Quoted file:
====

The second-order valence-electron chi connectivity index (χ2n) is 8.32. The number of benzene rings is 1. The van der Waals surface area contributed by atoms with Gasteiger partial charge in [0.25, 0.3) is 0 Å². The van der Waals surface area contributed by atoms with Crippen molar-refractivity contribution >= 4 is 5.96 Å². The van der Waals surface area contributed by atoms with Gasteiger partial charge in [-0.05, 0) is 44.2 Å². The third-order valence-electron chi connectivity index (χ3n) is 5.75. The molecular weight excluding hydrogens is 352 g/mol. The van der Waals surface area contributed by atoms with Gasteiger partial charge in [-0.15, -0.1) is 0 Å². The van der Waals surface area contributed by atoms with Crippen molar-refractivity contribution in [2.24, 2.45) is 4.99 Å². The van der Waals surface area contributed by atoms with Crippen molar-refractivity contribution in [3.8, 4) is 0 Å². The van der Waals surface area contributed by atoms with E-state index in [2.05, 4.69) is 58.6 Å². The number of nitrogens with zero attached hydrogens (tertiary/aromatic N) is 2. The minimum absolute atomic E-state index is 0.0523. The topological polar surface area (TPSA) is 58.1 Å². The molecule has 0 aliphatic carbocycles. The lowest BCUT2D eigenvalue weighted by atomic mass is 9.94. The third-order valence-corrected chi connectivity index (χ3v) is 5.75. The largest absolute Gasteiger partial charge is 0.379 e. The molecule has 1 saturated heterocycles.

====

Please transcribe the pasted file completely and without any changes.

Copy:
The second-order valence-electron chi connectivity index (χ2n) is 8.32. The number of benzene rings is 1. The van der Waals surface area contributed by atoms with Gasteiger partial charge in [0.25, 0.3) is 0 Å². The van der Waals surface area contributed by atoms with Crippen molar-refractivity contribution >= 4 is 5.96 Å². The van der Waals surface area contributed by atoms with Gasteiger partial charge in [-0.05, 0) is 44.2 Å². The third-order valence-electron chi connectivity index (χ3n) is 5.75. The molecular weight excluding hydrogens is 352 g/mol. The van der Waals surface area contributed by atoms with Gasteiger partial charge in [-0.15, -0.1) is 0 Å². The van der Waals surface area contributed by atoms with Crippen molar-refractivity contribution in [2.24, 2.45) is 4.99 Å². The van der Waals surface area contributed by atoms with Crippen molar-refractivity contribution in [3.8, 4) is 0 Å². The van der Waals surface area contributed by atoms with E-state index in [2.05, 4.69) is 58.6 Å². The number of nitrogens with zero attached hydrogens (tertiary/aromatic N) is 2. The minimum absolute atomic E-state index is 0.0523. The topological polar surface area (TPSA) is 58.1 Å². The molecule has 0 aliphatic carbocycles. The lowest BCUT2D eigenvalue weighted by atomic mass is 9.94. The third-order valence-corrected chi connectivity index (χ3v) is 5.75. The largest absolute Gasteiger partial charge is 0.379 e. The molecule has 1 saturated heterocycles.